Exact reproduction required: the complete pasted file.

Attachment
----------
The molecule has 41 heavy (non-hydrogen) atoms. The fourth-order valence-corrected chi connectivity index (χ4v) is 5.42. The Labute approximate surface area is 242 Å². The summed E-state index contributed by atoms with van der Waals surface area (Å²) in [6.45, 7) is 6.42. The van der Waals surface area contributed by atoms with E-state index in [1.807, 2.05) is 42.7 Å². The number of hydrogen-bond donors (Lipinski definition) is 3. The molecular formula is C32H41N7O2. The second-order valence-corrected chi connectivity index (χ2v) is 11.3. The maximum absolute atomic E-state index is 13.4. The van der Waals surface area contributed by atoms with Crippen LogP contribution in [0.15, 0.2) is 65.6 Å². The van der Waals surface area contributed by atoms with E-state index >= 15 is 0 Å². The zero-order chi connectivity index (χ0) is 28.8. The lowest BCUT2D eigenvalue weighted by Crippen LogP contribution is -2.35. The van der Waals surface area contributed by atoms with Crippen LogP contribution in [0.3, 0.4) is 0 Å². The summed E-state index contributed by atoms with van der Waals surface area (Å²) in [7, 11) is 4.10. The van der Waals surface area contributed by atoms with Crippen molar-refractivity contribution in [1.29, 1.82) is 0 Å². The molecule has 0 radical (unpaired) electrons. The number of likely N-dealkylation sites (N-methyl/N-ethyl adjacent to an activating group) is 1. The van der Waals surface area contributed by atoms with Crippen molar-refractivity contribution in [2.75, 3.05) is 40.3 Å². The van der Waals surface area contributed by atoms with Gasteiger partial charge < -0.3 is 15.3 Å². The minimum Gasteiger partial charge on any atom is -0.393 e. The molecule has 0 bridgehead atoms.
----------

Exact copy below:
The molecule has 41 heavy (non-hydrogen) atoms. The fourth-order valence-corrected chi connectivity index (χ4v) is 5.42. The Labute approximate surface area is 242 Å². The summed E-state index contributed by atoms with van der Waals surface area (Å²) in [6.45, 7) is 6.42. The van der Waals surface area contributed by atoms with E-state index in [1.807, 2.05) is 42.7 Å². The number of hydrogen-bond donors (Lipinski definition) is 3. The molecular formula is C32H41N7O2. The second-order valence-corrected chi connectivity index (χ2v) is 11.3. The maximum absolute atomic E-state index is 13.4. The van der Waals surface area contributed by atoms with Crippen LogP contribution in [0.15, 0.2) is 65.6 Å². The van der Waals surface area contributed by atoms with E-state index >= 15 is 0 Å². The zero-order chi connectivity index (χ0) is 28.8. The lowest BCUT2D eigenvalue weighted by Crippen LogP contribution is -2.35. The van der Waals surface area contributed by atoms with Crippen LogP contribution in [0.3, 0.4) is 0 Å². The summed E-state index contributed by atoms with van der Waals surface area (Å²) in [7, 11) is 4.10. The van der Waals surface area contributed by atoms with Crippen molar-refractivity contribution in [1.29, 1.82) is 0 Å². The molecule has 0 radical (unpaired) electrons. The number of likely N-dealkylation sites (N-methyl/N-ethyl adjacent to an activating group) is 1. The van der Waals surface area contributed by atoms with Crippen molar-refractivity contribution in [2.75, 3.05) is 40.3 Å². The van der Waals surface area contributed by atoms with Gasteiger partial charge < -0.3 is 15.3 Å². The minimum Gasteiger partial charge on any atom is -0.393 e. The molecule has 0 bridgehead atoms.